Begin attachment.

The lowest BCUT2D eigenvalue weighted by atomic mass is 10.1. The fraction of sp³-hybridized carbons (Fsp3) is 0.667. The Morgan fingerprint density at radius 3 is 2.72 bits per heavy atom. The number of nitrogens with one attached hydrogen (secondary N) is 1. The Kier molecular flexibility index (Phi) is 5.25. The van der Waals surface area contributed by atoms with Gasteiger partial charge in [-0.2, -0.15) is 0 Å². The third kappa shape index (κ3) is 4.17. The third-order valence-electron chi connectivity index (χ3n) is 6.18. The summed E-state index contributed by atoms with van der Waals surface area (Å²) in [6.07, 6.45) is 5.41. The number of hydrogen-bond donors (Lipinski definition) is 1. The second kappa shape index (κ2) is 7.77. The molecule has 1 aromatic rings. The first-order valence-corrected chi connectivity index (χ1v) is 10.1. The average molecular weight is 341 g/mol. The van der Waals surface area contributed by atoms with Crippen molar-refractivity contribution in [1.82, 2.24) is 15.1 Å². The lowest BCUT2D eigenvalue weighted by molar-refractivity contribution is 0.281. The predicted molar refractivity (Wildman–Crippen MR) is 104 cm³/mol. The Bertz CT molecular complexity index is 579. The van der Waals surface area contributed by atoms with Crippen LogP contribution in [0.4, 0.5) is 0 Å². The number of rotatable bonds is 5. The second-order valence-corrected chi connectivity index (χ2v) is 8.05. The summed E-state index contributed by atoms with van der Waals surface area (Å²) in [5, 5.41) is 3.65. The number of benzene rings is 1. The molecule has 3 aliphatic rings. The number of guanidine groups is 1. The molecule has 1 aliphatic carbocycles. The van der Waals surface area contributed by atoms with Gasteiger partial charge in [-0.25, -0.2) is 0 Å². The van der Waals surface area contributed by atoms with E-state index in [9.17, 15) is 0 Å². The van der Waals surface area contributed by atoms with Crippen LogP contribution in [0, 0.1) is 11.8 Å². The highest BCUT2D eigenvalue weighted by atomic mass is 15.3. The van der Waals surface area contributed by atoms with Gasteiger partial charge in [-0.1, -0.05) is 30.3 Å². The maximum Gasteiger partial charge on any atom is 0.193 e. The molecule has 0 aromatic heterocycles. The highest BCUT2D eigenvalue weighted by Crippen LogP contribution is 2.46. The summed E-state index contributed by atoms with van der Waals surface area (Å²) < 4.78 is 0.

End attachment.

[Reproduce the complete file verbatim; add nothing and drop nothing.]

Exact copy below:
The lowest BCUT2D eigenvalue weighted by atomic mass is 10.1. The fraction of sp³-hybridized carbons (Fsp3) is 0.667. The Morgan fingerprint density at radius 3 is 2.72 bits per heavy atom. The number of nitrogens with one attached hydrogen (secondary N) is 1. The Kier molecular flexibility index (Phi) is 5.25. The van der Waals surface area contributed by atoms with Gasteiger partial charge in [-0.2, -0.15) is 0 Å². The third kappa shape index (κ3) is 4.17. The third-order valence-electron chi connectivity index (χ3n) is 6.18. The summed E-state index contributed by atoms with van der Waals surface area (Å²) in [6.07, 6.45) is 5.41. The number of hydrogen-bond donors (Lipinski definition) is 1. The second kappa shape index (κ2) is 7.77. The molecule has 1 aromatic rings. The first-order valence-corrected chi connectivity index (χ1v) is 10.1. The average molecular weight is 341 g/mol. The van der Waals surface area contributed by atoms with Crippen molar-refractivity contribution in [1.82, 2.24) is 15.1 Å². The lowest BCUT2D eigenvalue weighted by molar-refractivity contribution is 0.281. The predicted molar refractivity (Wildman–Crippen MR) is 104 cm³/mol. The Bertz CT molecular complexity index is 579. The van der Waals surface area contributed by atoms with Crippen LogP contribution in [0.4, 0.5) is 0 Å². The number of rotatable bonds is 5. The second-order valence-corrected chi connectivity index (χ2v) is 8.05. The summed E-state index contributed by atoms with van der Waals surface area (Å²) in [5, 5.41) is 3.65. The number of benzene rings is 1. The molecule has 3 aliphatic rings. The number of guanidine groups is 1. The molecule has 1 aliphatic carbocycles. The van der Waals surface area contributed by atoms with Gasteiger partial charge in [-0.25, -0.2) is 0 Å². The van der Waals surface area contributed by atoms with E-state index in [9.17, 15) is 0 Å². The van der Waals surface area contributed by atoms with Crippen LogP contribution in [0, 0.1) is 11.8 Å². The highest BCUT2D eigenvalue weighted by atomic mass is 15.3. The van der Waals surface area contributed by atoms with Gasteiger partial charge in [-0.1, -0.05) is 30.3 Å². The maximum Gasteiger partial charge on any atom is 0.193 e. The molecule has 0 aromatic heterocycles. The highest BCUT2D eigenvalue weighted by Crippen LogP contribution is 2.46. The summed E-state index contributed by atoms with van der Waals surface area (Å²) < 4.78 is 0.